TreeStuff

Saturday, 5 March 2016

Langholm's lang-luggit hoolets get lucky!

Lang-luggit hoolets, aka the gorgeous long-eared owls, are fantastic birds living up in the wilder parts of Scotland. Along the forest edge of upland plantations is a good place to listen for them (see here for calls). As part of our licensed monitoring we ring and measure the chicks when we can, which for these birds means before they leave the nest at around only 24 days of age! By the time I found this family one fine warm May evening last year, these long-eared owls had fledged and left their tiny, scrappy nest, the scattered youngesters shouting out their distinctive squeak like a rusty gate. As these owls don't build their own nests, their always on the look out for an old crow or pigeon nest but these often get blown down in the winter. We are keen to encourage them to stay and working with the brilliant Making the Most of the Moorlands our plan is to offer them a fine alternative to keep them cosy. So with the excellent assistance of Rick from Making the Most of the Moorland we rigged a trio of super-chic baskets near last years old nest, which had long since been blown down, and they looked ace to us, so we'll just have see what them hoolets think of them! Here is one of the baskets in situ:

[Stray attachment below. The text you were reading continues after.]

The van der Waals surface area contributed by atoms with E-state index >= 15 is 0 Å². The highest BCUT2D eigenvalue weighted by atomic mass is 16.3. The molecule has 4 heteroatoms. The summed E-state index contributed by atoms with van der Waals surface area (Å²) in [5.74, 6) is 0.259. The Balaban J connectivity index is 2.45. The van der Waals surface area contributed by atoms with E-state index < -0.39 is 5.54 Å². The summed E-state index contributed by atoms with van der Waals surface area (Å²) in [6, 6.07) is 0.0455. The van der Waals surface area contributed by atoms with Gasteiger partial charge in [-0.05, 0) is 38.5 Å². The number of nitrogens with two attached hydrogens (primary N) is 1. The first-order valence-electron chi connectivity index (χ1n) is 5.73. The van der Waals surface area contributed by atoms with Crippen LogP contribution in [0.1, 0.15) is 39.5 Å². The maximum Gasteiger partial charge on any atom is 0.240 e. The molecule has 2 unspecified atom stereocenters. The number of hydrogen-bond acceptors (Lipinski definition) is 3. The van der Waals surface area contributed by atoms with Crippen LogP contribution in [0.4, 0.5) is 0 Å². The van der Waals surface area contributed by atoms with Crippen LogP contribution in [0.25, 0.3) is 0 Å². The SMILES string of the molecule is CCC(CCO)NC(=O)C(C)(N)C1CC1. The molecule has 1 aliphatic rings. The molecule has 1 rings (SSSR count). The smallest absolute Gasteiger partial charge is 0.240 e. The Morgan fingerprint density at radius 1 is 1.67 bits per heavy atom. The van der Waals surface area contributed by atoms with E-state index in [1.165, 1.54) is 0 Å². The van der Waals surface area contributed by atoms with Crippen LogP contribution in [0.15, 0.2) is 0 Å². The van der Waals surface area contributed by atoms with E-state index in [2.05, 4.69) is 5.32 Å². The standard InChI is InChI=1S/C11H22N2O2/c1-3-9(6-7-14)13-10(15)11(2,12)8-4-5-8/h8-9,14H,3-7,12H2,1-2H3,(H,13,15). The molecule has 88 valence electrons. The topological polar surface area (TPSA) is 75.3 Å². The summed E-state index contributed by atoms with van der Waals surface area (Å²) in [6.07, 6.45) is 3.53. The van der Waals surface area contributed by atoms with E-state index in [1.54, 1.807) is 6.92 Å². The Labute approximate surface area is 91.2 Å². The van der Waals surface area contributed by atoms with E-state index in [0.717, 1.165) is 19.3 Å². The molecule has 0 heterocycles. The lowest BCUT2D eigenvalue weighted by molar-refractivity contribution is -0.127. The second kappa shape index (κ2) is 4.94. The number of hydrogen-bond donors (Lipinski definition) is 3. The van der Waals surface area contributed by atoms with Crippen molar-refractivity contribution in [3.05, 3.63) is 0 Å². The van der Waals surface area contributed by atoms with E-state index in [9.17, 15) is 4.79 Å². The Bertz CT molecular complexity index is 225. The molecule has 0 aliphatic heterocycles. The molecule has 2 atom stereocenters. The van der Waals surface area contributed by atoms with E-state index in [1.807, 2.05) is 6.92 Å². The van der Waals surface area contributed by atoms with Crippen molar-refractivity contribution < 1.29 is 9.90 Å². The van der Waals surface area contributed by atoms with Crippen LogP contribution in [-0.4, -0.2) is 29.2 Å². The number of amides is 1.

Each nest basket gets a lining of fine sticks and here is the champion nest liner at work, as seen from 12m up.

Getting up these Sitkas require a certain amount of elbow grease and luckily it is great fun too! Using a flipline and climbing irons is the only way for these trees and I was trying out a new prusik for me, the brilliant Blake's hitch, on my climbing line.




Ok, here is another basket in place and ready for go...can you find it?




We put three baskets in three different parts of the wood to give the owls the final say on the what the ideal location is, assuming of course it does choose one of them at all! We will just have to wait and see. As we walked back across the moor the sun came out and that was a fine reward for a good morning's graft.